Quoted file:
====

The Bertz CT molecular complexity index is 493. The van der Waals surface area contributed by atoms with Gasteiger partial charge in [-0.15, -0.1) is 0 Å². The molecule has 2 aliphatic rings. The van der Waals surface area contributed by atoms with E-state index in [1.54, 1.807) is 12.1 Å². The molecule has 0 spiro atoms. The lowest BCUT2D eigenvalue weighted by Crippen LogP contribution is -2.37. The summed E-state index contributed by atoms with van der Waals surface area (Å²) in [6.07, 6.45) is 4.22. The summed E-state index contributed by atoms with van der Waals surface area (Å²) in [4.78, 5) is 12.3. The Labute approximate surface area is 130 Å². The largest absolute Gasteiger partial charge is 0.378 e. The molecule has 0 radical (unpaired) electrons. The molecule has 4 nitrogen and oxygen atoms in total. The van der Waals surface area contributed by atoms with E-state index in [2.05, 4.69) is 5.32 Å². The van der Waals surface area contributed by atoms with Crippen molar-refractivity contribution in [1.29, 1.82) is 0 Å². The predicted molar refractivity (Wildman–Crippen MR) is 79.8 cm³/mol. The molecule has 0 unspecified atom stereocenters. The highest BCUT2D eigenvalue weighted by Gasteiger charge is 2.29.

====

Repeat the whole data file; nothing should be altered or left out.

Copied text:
The Bertz CT molecular complexity index is 493. The van der Waals surface area contributed by atoms with Gasteiger partial charge in [-0.15, -0.1) is 0 Å². The molecule has 2 aliphatic rings. The van der Waals surface area contributed by atoms with E-state index in [1.54, 1.807) is 12.1 Å². The molecule has 0 spiro atoms. The lowest BCUT2D eigenvalue weighted by Crippen LogP contribution is -2.37. The summed E-state index contributed by atoms with van der Waals surface area (Å²) in [6.07, 6.45) is 4.22. The summed E-state index contributed by atoms with van der Waals surface area (Å²) in [4.78, 5) is 12.3. The Labute approximate surface area is 130 Å². The largest absolute Gasteiger partial charge is 0.378 e. The molecule has 0 radical (unpaired) electrons. The molecule has 4 nitrogen and oxygen atoms in total. The van der Waals surface area contributed by atoms with E-state index in [2.05, 4.69) is 5.32 Å². The van der Waals surface area contributed by atoms with Crippen molar-refractivity contribution in [1.29, 1.82) is 0 Å². The predicted molar refractivity (Wildman–Crippen MR) is 79.8 cm³/mol. The molecule has 0 unspecified atom stereocenters. The highest BCUT2D eigenvalue weighted by Gasteiger charge is 2.29.